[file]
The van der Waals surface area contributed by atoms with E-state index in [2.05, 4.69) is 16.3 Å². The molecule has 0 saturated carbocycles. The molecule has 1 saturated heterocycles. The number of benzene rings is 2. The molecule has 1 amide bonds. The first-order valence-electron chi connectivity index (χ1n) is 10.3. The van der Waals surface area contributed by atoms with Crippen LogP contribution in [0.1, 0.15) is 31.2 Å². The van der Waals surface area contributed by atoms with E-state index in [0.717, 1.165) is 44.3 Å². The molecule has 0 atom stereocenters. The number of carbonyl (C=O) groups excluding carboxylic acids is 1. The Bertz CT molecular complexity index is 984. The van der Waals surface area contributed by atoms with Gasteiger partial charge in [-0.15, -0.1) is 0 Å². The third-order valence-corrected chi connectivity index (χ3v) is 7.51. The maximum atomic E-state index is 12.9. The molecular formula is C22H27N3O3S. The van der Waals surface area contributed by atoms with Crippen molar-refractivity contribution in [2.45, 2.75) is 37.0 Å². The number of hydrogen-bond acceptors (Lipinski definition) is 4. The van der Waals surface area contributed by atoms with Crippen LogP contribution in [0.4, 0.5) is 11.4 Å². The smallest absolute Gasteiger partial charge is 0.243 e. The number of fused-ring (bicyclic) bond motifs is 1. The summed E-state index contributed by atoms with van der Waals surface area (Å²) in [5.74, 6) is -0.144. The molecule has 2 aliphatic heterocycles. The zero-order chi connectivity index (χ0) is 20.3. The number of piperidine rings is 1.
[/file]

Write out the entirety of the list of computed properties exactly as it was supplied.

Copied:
The van der Waals surface area contributed by atoms with E-state index in [2.05, 4.69) is 16.3 Å². The molecule has 0 saturated carbocycles. The molecule has 1 saturated heterocycles. The number of benzene rings is 2. The molecule has 1 amide bonds. The first-order valence-electron chi connectivity index (χ1n) is 10.3. The van der Waals surface area contributed by atoms with Crippen LogP contribution in [0.1, 0.15) is 31.2 Å². The van der Waals surface area contributed by atoms with E-state index in [0.717, 1.165) is 44.3 Å². The molecule has 0 atom stereocenters. The number of carbonyl (C=O) groups excluding carboxylic acids is 1. The Bertz CT molecular complexity index is 984. The van der Waals surface area contributed by atoms with Gasteiger partial charge in [-0.15, -0.1) is 0 Å². The third-order valence-corrected chi connectivity index (χ3v) is 7.51. The maximum atomic E-state index is 12.9. The molecular formula is C22H27N3O3S. The van der Waals surface area contributed by atoms with Crippen molar-refractivity contribution in [2.45, 2.75) is 37.0 Å². The number of hydrogen-bond acceptors (Lipinski definition) is 4. The van der Waals surface area contributed by atoms with Crippen LogP contribution in [0.4, 0.5) is 11.4 Å². The smallest absolute Gasteiger partial charge is 0.243 e. The number of fused-ring (bicyclic) bond motifs is 1. The summed E-state index contributed by atoms with van der Waals surface area (Å²) in [5.74, 6) is -0.144. The molecule has 2 aliphatic heterocycles. The zero-order chi connectivity index (χ0) is 20.3. The number of piperidine rings is 1.